No problem, I thought, I can whip out a bibliography in short order. I got the bibliography done quickly, but then I had another problem. I was now 2,700 words over the contractual word limit. I told my editor about the problem and promised would have the manuscript trimmed down to the limit by Friday of next week. Since my wife Lane has been up in Ohio helping our daughter recover from foot surgery, I have had trouble sleeping. So last night, I pulled an all-nighter trimming the manuscript to get it under the word limit.

I decided that the best way to trim words without trimming content would be to use the CMS short citation form in the endnotes. With the short form, you fully cite the book the first time you mention it in the endnotes and give an abbreviated citation afterwards. The abbreviated citation should be full enough to guide the reader unerringly to the full citation contained in the bibliography.

A full citation looks something like this:

Ida M. Tarbell, The Life of Abraham Lincoln: Drawn from Original Sources and Containing Many Speeches, Letters, and Telegrams Hitherto Unpublished and Illustrated with Many Reproductions from Original Paintings, Photographs, Etc., Volume 2 (New York: Lincoln History Society, 1907),  65, (accessed December 17, 2012).

The same citation in short form would look something like this:

Tarbell, Life of Lincoln, Volume 2, 65.

When you're dealing with books which have multiple authors and long titles, you can save a lot of printer's ink using the short citation form. I didn't get to bed until well after midnight, but I got it done. I trimmed almost 6,000 words from the manuscript simply by shortening the citations. This afternoon, I got an email from my editor. He said that he had talked our word-count problem over with the higher-ups, and they had okayed the overage--no need to trim anything from the manuscript. I wrote him back and said "Too late. I've already trimmed the manuscript."

If only I had gotten the directions straight at the outset, I could have saved myself a lot of wasted effort. I'll do better on my next book. I'll read the editorial requirements before I write the book. Yeah, right.

Monday, September 16, 2013


ABRAHAM LINCOLN'S ALMANAC TRIAL: WHEN LINCOLN TOOK A SIP OF WHISKEY: Abraham Lincoln had a reputation as a teetotaler, and so many of his Illinois friends attested to his abstaining from alcohol that we must a...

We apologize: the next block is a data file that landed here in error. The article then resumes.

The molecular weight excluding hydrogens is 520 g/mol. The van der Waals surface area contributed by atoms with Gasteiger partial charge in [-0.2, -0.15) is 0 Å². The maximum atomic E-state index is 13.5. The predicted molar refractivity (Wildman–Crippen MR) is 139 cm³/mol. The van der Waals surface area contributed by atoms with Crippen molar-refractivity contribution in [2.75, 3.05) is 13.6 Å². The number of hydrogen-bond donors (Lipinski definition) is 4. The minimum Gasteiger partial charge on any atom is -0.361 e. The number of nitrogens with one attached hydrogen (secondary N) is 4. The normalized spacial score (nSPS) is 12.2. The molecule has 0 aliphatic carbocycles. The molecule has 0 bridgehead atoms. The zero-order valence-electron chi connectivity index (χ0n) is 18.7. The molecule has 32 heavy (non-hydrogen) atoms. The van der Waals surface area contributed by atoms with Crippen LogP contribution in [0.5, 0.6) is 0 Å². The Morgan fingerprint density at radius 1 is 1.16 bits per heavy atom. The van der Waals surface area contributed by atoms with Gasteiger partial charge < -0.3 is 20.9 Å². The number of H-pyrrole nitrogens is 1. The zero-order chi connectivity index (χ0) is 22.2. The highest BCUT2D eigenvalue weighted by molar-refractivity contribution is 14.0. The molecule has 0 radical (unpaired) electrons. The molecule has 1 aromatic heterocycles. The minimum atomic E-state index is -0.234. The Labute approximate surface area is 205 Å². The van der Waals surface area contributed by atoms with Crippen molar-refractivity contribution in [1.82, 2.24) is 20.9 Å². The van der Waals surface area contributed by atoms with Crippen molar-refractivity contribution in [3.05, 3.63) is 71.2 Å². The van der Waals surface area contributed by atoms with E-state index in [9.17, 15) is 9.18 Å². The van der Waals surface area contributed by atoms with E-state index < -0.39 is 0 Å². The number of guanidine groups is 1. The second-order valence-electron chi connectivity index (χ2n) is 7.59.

Wednesday, September 11, 2013


Although I try to follow the old dictum “If you can’t say something good about someone, don’t say anything,” I sometimes (maybe even often) fail to live up to it. I’m about to say something uncomplimentary about our attorney general who, for reasons of convenience, got an execution postponed. Her reason for doing so, as I understand, was to accommodate a fundraiser she was holding on the original date of the execution. She couldn’t be at both, so she postponed the more important event. This example of misplaced priorities raises a question in my mind: If her judgment is so flawed in this area, how flawed is it in other areas? Do we need an attorney general with such abominable judgment?

I began working on the case which she postponed back in 1988 when I was called to the scene of the crime and observed the recovery of the victim’s body and the preservation of the evidence. It was not pleasant. Two years later, I presented the case to a jury and asked them to recommend the death sentence and asked a judge to impose it. I assisted in any way I could with another prosecution which resulted in another death penalty for the same offender. I saw firsthand the anguish of two families whose daughters had been brutally murdered. Those families will never have closure until the execution is carried out, and our state government owes it to them to see that the execution is carried out as expeditiously as possible.
Any politician who, because of considerations of political advantage, causes a delay in that process deserves censure. That politician deserves a double dose of censure if, as is the case here, that politician is familiar with the death penalty process and knows firsthand the anguish caused to victims’ families when the process is delayed.
The death penalty which has been delayed is the result of one of the best, most professional law enforcement efforts I have ever been involved in. Officers from multiple agencies in Kentucky, Tennessee, Florida, and the Federal level showed a level of competence, cooperation, and professionalism unequaled in my 30+ years of experience in the criminal justice system. Multiple prosecutors' offices in two states (Tennessee and Florida) showed a remarkably high level of cooperation and courtesy in working together to obtain two death penalties and to see to it that they were upheld. Now we have (hopefully) come to the end of a much-delayed 25 year process, and it gets delayed one more time because someone wants to attend a political fundraiser. I don't think I will be contributing to her campaign.


ABRAHAM LINCOLN'S ALMANAC TRIAL: INVESTIGATING MOONLIGHT MURDERS REVISITED: I recently posted a description of a long-ago murder case where we had an issue with moonlight and almanacs. My adversary in that trial and ...

Monday, September 9, 2013